Does Rita Ora's 'Girls' exploit lesbianism and bisexuality? | The Tylt

Does Rita Ora's 'Girls' exploit lesbianism and bisexuality?

Rita Ora is facing backlash from some of the LGBTQ community after the release of her new single "Girls" featuring Cardi B, Bebe Rexha and Charli XCX. Hayley Kiyoko, Kehlani and other critics claim the song is gay bait and "invades" lesbianism and bisexuality in women by inviting the male gaze. Ora apologized for the song's lyrics that suggest she needs alcohol in order to be with women. Others argue Rita was forced out of the closet, and "Girls" represents an LGBTQ experience. Others also say women should be able to explore their sexuality however they like. What do you think?

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Spin highlighted the backlash from the song: 

Hayley Kiyoko has spoken out against Rita Ora’s new song with Cardi B, Charli XCX, and Bebe Rexha. Titled “Girls,” the song addresses same-sex love as a thrilling fantasy for the bi-curious female vocalists; in a new interview with People, Ora says that the song was partly inspired by Katy Perry’s 2008 hit “I Kissed A Girl,” another song frequently under fire in the LGBT community for similar reasons.

Critics say the song belittles lesbianism and bisexuality in women, and plays into female sexual experimentation as being for the male gaze. 

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Kiyoko's tweeted criticism is below:

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Kehlani also called out the song.

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Critics agree Rita's new song is offensive to women who are actually bisexual or lesbian. They say their sexuality shouldn't be invaded by straight women "experimenting" and needing substances in order to "explore" with other women.

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But others argue that Rita was bullied into officially coming out, and that she shouldn't have to apologize for her experiences with her sexuality. The Independent's Yusuf Tamanna writes:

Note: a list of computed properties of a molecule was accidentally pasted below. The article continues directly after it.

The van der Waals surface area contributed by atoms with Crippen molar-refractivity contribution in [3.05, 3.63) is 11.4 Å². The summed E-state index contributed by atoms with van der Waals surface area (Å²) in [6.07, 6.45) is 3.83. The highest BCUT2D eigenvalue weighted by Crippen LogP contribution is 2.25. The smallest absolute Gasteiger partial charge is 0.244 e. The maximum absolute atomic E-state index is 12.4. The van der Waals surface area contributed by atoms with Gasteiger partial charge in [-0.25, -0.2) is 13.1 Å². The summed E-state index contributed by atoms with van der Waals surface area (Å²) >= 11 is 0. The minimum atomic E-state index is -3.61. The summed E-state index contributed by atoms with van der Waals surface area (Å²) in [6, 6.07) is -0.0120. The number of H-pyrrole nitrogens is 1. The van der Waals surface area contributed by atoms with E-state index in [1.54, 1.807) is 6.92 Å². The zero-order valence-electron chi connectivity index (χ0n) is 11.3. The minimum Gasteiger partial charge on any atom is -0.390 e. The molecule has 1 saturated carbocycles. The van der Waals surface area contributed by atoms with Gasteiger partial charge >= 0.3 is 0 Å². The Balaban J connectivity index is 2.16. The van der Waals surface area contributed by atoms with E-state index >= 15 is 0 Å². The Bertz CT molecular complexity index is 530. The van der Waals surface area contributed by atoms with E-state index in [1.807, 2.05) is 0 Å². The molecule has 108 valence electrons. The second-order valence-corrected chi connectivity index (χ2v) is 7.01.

But looking at the wider picture here, Rita Ora shouldn’t really have had to resort to proving her sexuality to justify the song. Perhaps this is because I’m a fan, but Rita has always presented herself as sexually fluid. She’s even spoken candidly about her rumoured relationship with model Cara Delavigne in the past, which should at least appease some of the naysayers who accuse the singer of being a straight woman fetishising queerness for her own personal gain.
Furthermore, it’s also very telling that Harry Styles, who sparked rumours about his own bisexuality when he released his song “Medicine” with the lyrics “Here to take my medicine, take my medicine/Treat you like a gentleman”, wasn’t given the same lynch mob treatment as Rita and was allowed to glide through the moment unscathed. If anything, he was hailed as a queer hero with all sections of the media writing think pieces and articles praising the singer for his bravery. What exactly is the difference between the two singers besides the glaringly obvious?
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Some may have accepted Rita's clarification and apology.

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Cardi B also clarified the song isn't meant to offend anyone. Instead, the song is about women having fun with other women. Cardi shared she has had many experiences with women, and there's nothing wrong with being a care-free feminist.

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Others argue Rita and Cardi had nothing to apologize for, and the former should not have been forced to come out.

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Some call it biphobia. 

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Others argue Rita and the rest of the female artists on the track are talking about their own experiences in the song, and others don't have to like it. 

FINAL RESULTS
Entertainment
Does Rita Ora's 'Girls' exploit lesbianism and bisexuality?
#ItsGayBait
A festive crown for the winner
#ItsFunAndFeminist